The chain Barista’s ( is 10 years old with 230 outlets. It is growing fast with 65 more new outlets opening this year. According to its head of marketing, Vishal Kapoor, Barista’s does not simply offer coffee, but “an overall experience.”

They bill themselves as “crème” cafes: places where salads and smoothies are on offer beside the coffee.

“It’s very exciting what is happening in India,” Kapoor said. “The classic coffee houses are part of an era that is ending.”

“People use the cafes as places to meet for privacy. “It is a kind of private space,” says Ruchika, a bank worker.

Nonetheless, despite its success, Barista’s is still too expensive for most Indians.

Published: April 2010


1) 48 innovations in coffee culture: This eclectic mix of innovations, trends and tit bits on global coffee culture is sure to inspire any budding coffee entrepreneur. Website:

2) Watch a video report from the coffee houses. Website:

3) Coffee Board of India: The Board focuses on research, development, extension, quality upgrades, market information, and the domestic and external promotion of Coffees of India. Website:

4) Practical advice and contacts on how to start a coffee shop. Website:

Development Challenges, South-South Solutions was launched as an e-newsletter in 2006 by UNDP’s South-South Cooperation Unit (now the United Nations Office for South-South Cooperation) based in New York, USA. It led on profiling the rise of the global South as an economic powerhouse and was one of the first regular publications to champion the global South’s innovators, entrepreneurs, and pioneers. It tracked the key trends that are now so profoundly reshaping how development is seen and done. This includes the rapid take-up of mobile phones and information technology in the global South (as profiled in the first issue of magazine Southern Innovator), the move to becoming a majority urban world, a growing global innovator culture, and the plethora of solutions being developed in the global South to tackle its problems and improve living conditions and boost human development. The success of the e-newsletter led to the launch of the magazine Southern Innovator.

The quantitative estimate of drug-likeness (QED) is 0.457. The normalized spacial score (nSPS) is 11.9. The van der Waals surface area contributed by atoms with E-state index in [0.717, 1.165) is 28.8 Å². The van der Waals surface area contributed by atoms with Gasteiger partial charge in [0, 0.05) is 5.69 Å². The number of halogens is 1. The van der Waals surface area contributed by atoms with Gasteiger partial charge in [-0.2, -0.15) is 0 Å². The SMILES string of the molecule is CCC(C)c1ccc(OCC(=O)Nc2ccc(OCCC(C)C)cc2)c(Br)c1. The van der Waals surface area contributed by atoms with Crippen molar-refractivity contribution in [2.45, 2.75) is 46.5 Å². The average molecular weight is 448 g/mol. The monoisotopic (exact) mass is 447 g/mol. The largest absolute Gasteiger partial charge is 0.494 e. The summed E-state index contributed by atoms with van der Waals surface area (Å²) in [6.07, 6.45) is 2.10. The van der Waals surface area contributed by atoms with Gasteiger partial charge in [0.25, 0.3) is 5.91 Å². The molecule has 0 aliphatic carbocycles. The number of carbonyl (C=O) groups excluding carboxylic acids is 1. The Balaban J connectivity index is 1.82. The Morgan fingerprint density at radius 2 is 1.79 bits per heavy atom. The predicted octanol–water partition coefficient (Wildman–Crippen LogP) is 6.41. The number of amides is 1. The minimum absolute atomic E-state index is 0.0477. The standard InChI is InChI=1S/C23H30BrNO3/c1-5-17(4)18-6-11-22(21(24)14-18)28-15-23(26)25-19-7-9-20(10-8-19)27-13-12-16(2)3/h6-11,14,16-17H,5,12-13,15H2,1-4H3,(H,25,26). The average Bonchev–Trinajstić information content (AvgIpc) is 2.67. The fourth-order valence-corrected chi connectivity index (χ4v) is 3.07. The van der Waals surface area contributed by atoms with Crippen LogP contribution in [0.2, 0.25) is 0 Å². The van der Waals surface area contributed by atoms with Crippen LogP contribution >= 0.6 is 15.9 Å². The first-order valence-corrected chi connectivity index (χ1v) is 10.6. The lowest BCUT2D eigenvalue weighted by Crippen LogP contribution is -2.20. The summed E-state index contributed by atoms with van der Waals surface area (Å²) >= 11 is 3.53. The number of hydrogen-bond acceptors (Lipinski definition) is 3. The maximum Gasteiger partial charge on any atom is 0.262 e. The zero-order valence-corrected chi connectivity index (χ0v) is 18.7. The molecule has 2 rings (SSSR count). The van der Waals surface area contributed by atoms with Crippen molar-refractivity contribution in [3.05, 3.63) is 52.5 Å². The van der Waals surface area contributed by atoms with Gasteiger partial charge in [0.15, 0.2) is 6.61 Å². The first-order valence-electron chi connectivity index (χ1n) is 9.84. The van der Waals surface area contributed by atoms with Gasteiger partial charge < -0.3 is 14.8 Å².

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© David South Consulting 2022

By David South Consulting

David South Consulting is an international development media and consulting service. Designing human development and health. Editor and writer of Southern Innovator.